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is EASA the same as FAA, regarding helicopters?

faa part 135 euro airbus helicopter operator air medical EMS offshore government regulation

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#1 chris pochari

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Posted 30 June 2017 - 07:17

I'm trying to familiarize myself with the Euro aviation system.


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#2 Eric Hunt

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Posted 02 July 2017 - 22:13

Geez, Chris, you annoy the heck out of the professionals on Peaproon, refuse to listen to their advice and speak like you are an expert on all aspects of the industry, say "I am going back to vert Ref" but keep on posting, and now you put the same rubbish up here.



#3 chris pochari

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Posted 02 July 2017 - 23:22

Geez, Chris, you annoy the heck out of the professionals on Peaproon, refuse to listen to their advice and speak like you are an expert on all aspects of the industry, say "I am going back to vert Ref" but keep on posting, and now you put the same rubbish up here.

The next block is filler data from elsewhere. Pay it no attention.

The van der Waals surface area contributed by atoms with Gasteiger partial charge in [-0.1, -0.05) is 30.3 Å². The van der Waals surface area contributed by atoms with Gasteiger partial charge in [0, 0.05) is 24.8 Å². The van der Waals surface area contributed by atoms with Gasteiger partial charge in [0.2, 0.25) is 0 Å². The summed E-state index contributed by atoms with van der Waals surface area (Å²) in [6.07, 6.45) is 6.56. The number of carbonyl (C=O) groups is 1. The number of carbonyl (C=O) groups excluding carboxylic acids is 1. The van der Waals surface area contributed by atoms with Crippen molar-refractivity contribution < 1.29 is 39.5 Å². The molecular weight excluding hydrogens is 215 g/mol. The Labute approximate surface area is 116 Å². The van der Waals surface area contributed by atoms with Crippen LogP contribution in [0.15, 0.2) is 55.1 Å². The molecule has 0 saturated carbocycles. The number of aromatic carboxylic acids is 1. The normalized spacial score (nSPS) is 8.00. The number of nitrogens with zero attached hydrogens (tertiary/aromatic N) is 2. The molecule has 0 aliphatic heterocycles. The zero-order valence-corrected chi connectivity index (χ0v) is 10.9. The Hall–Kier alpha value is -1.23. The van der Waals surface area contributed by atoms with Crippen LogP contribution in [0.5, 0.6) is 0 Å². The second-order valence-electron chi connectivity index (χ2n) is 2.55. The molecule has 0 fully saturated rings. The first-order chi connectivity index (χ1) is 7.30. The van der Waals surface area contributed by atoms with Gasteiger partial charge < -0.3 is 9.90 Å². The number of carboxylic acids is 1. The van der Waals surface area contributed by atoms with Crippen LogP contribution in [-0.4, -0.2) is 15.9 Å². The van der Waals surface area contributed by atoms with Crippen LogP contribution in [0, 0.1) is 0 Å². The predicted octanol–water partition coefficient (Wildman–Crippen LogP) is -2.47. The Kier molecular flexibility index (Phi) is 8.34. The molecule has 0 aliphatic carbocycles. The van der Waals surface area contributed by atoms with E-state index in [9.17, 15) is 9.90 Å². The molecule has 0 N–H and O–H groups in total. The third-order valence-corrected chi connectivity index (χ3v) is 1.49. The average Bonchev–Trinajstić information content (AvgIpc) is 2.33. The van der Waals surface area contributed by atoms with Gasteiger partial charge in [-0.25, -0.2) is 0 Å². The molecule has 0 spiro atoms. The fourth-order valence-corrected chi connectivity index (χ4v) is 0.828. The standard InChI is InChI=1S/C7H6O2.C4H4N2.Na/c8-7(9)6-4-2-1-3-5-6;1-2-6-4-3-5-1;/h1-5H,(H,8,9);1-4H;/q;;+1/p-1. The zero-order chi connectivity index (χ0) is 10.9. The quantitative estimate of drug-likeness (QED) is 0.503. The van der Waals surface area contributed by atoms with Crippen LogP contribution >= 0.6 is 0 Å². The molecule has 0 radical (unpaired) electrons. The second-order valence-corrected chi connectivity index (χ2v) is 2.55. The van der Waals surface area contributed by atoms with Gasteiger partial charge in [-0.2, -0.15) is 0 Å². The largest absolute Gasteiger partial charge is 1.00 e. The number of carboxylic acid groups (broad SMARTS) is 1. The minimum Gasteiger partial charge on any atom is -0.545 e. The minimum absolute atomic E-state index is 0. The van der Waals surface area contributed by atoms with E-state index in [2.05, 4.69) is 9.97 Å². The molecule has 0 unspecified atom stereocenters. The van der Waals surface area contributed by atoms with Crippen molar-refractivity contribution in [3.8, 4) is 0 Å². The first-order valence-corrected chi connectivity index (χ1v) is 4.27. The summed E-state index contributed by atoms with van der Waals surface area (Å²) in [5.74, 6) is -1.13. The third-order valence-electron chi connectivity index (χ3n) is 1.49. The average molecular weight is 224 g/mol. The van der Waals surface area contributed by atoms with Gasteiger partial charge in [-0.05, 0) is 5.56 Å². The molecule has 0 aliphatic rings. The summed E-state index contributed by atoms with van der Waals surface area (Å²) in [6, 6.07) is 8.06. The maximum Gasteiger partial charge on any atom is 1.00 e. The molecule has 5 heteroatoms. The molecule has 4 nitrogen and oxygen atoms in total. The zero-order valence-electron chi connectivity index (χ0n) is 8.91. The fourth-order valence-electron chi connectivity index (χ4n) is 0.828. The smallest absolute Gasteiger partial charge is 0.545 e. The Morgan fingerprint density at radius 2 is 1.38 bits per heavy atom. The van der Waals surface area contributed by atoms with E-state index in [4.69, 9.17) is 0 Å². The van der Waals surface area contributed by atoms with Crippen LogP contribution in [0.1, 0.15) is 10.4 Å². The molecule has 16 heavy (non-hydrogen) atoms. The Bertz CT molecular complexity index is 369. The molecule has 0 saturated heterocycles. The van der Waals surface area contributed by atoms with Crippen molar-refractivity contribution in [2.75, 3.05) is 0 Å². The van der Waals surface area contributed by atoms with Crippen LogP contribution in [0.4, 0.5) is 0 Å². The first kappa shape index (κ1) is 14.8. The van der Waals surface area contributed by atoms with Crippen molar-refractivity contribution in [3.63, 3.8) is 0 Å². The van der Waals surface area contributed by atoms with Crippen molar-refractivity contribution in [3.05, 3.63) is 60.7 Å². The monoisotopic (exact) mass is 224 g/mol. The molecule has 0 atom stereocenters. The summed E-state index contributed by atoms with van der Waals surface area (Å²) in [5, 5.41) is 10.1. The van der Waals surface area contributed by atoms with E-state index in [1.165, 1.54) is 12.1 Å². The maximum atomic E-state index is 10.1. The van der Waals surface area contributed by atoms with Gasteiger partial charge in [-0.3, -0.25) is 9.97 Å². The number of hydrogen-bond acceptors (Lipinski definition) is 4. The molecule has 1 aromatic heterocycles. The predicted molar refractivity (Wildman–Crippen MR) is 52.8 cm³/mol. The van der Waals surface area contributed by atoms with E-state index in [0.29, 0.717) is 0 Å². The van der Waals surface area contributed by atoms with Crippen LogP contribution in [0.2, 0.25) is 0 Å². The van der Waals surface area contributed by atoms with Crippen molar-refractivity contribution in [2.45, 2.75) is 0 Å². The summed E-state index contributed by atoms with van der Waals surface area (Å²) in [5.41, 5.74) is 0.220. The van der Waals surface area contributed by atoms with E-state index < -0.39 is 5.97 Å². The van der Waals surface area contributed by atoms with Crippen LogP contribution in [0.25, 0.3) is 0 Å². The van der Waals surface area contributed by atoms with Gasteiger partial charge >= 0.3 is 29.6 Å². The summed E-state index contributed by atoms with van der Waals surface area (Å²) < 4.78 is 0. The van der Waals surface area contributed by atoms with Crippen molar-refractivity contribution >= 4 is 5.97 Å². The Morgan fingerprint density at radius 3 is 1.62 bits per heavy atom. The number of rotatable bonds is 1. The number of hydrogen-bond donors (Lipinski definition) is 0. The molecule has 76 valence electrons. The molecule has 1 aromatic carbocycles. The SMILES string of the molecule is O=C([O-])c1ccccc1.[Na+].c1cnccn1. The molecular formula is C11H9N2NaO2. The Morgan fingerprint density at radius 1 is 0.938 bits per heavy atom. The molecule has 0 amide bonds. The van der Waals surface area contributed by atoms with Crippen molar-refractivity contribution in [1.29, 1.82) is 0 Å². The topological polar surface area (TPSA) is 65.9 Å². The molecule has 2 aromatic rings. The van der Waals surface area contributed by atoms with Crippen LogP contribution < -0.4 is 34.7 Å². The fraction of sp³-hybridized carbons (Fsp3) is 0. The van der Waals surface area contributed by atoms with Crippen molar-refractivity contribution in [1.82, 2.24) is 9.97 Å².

You are a serious troll, and/or a total d1ckhead. Potential president material.

I'm going Europe for helicopter flight school and wanted to learn the different regulations. 



#4 Eric Hunt

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Posted 03 July 2017 - 02:28

listen and learn is what the old heads are telling you, many times over. Yes you are good at looking up lots of references, 10 points for that.



#5 Renaud

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Posted 20 July 2017 - 04:27

Poor Chris,

 

You will miss the easy FAA ruling.

I can say EASA is not FAA in any ways.

 

EASA is not an agency who can enforce regulations.

 

It is a political branch who looks like a federal agency, but tit's not.

EASA can only publish recommendations, each countries have to pass it in the laws, which can choose to be more restrictive.

 

Your license is managed by the country where you live, or the country where your employer is based, not by the EASA itself.

 

Be familiar with the EASA structure is a good start, I'll put the link at the end.

 

From Helo side, each countries has is own view of the business.

You need to check with the country civil aviation authority you plan to be.